Accelerators to span the globe

30 May 2000

International collaboration has always played a major role in particle physics experiments. Could this also be applied to the accelerators themselves? Here, Albrecht Wagner,chairman of the directorate of the DESY Laboratory, Hamburg, looks at an innovative scheme for accelerator task sharing.


During the past 50 years, high-energy accelerators have not only become major research tools for nuclear and particle physics, but also influenced many other fields of science and industry by providing a powerful source of synchrotron radiation and other beams. New accelerator concepts have been the key to both an increased understanding of nature via fundamental research and the growing application of accelerators and accelerator techniques in other fields. It is therefore important to continue to develop new accelerators and to maintain accelerator expertise worldwide.

However, the size and cost of future large accelerators will most likely outstrip the resources of a single region, and building them will require a new approach. One way is via the framework of an international collaboration. A collaboration for a major accelerator facility must meet the following challenges:
* maintain and nurture the scientific culture of the participating laboratories;
* maintain the visibility and vitality of each partner.

Furthermore, all participating countries must be willing to invest and to commit themselves through long-term agreements. The proposed solution is a Global Accelerator Network (GAN).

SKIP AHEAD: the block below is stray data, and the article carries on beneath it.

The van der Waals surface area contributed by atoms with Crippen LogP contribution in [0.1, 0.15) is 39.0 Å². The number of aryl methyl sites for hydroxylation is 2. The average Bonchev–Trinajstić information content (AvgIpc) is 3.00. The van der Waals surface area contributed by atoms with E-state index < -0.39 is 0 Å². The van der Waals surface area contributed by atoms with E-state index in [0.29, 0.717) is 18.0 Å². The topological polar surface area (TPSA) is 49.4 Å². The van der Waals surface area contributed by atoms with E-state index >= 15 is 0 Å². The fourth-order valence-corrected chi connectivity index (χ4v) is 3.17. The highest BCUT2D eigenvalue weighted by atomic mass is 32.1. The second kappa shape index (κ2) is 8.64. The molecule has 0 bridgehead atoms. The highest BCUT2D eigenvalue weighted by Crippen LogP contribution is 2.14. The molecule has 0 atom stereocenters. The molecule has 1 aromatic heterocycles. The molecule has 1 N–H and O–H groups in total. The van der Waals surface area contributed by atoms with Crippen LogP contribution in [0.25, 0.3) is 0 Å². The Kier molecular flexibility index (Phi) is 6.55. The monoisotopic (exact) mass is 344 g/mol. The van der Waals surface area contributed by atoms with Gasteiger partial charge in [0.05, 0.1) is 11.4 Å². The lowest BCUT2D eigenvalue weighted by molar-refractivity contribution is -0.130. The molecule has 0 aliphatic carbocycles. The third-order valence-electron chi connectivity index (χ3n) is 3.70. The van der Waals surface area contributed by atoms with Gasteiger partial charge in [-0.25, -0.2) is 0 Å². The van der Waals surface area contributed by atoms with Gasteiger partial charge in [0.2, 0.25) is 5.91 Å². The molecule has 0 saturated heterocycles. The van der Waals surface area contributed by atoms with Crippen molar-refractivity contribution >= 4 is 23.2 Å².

Gaining through GAN




Scientists and engineers from laboratories and research centres around the world could form a network to integrate their scientific and technical knowledge, ideas and resources, and focus them on a common project – a merger of worldwide competence.

The GAN would allow participating institutes to continue important activities at home while being actively engaged in a common project elsewhere. All of the participants could demonstrate a visible level of activity, thus maintaining a vital community of scientists and engineers, and attracting students to the field of accelerator research and development. Last but not least, the network approach could facilitate the thorny problem of site selection for new large accelerator facilities.

The approach is based on the substantial experience gained in the construction and operation of large particle physics experiments at the LHC and LEP (CERN), HERA (DESY) and Fermilab’s Tevatron. In these projects, multinational teams, motivated and united by a common research goal, share the responsibilities of a large experiment. In this way, many groups, mostly from universities, become technically and financially responsible for the design, construction, operation and understanding of parts of the detector, which may be small but are nevertheless vital to the success of the experiment. Much of the work would be done at the home institutes.

These experiments have continually grown, with those for CERN’s LHC collider being comparable in manpower terms with major laboratories, and in complexity with large accelerators.

On the other hand, most accelerators so far have been built and are operated by only one laboratory. An important exception is the HERA electron-proton collider at DESY, where major accelerator components were designed and built in laboratories in other countries. However, once installed, responsibility for their operation and maintenance was handed over to the host laboratory, DESY. The LHC at CERN has evolved along similar lines.

In the GAN framework, new accelerator facilities, as well as experiments and beamlines for synchrotron radiation, would be designed, built and operated by an international collaboration of “partner” laboratories and institutes.